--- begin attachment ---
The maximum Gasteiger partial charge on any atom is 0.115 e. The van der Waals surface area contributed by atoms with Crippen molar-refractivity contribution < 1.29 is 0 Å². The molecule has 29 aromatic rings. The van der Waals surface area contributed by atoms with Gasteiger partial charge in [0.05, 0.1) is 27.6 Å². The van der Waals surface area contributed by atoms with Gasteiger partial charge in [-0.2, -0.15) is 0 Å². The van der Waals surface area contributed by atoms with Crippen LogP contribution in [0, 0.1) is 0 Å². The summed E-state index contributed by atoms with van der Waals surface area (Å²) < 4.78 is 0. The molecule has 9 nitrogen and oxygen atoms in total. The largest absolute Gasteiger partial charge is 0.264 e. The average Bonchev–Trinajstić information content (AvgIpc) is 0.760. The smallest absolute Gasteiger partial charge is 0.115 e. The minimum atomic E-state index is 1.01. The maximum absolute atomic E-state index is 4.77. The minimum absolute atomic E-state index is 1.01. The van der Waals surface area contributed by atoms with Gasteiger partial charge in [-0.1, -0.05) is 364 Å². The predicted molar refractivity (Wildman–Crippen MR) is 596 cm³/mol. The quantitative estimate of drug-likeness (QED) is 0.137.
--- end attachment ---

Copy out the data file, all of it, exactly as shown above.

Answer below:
The maximum Gasteiger partial charge on any atom is 0.115 e. The van der Waals surface area contributed by atoms with Crippen molar-refractivity contribution < 1.29 is 0 Å². The molecule has 29 aromatic rings. The van der Waals surface area contributed by atoms with Gasteiger partial charge in [0.05, 0.1) is 27.6 Å². The van der Waals surface area contributed by atoms with Gasteiger partial charge in [-0.2, -0.15) is 0 Å². The van der Waals surface area contributed by atoms with Crippen LogP contribution in [0, 0.1) is 0 Å². The summed E-state index contributed by atoms with van der Waals surface area (Å²) < 4.78 is 0. The molecule has 9 nitrogen and oxygen atoms in total. The largest absolute Gasteiger partial charge is 0.264 e. The average Bonchev–Trinajstić information content (AvgIpc) is 0.760. The smallest absolute Gasteiger partial charge is 0.115 e. The minimum atomic E-state index is 1.01. The maximum absolute atomic E-state index is 4.77. The minimum absolute atomic E-state index is 1.01. The van der Waals surface area contributed by atoms with Gasteiger partial charge in [-0.1, -0.05) is 364 Å². The predicted molar refractivity (Wildman–Crippen MR) is 596 cm³/mol. The quantitative estimate of drug-likeness (QED) is 0.137.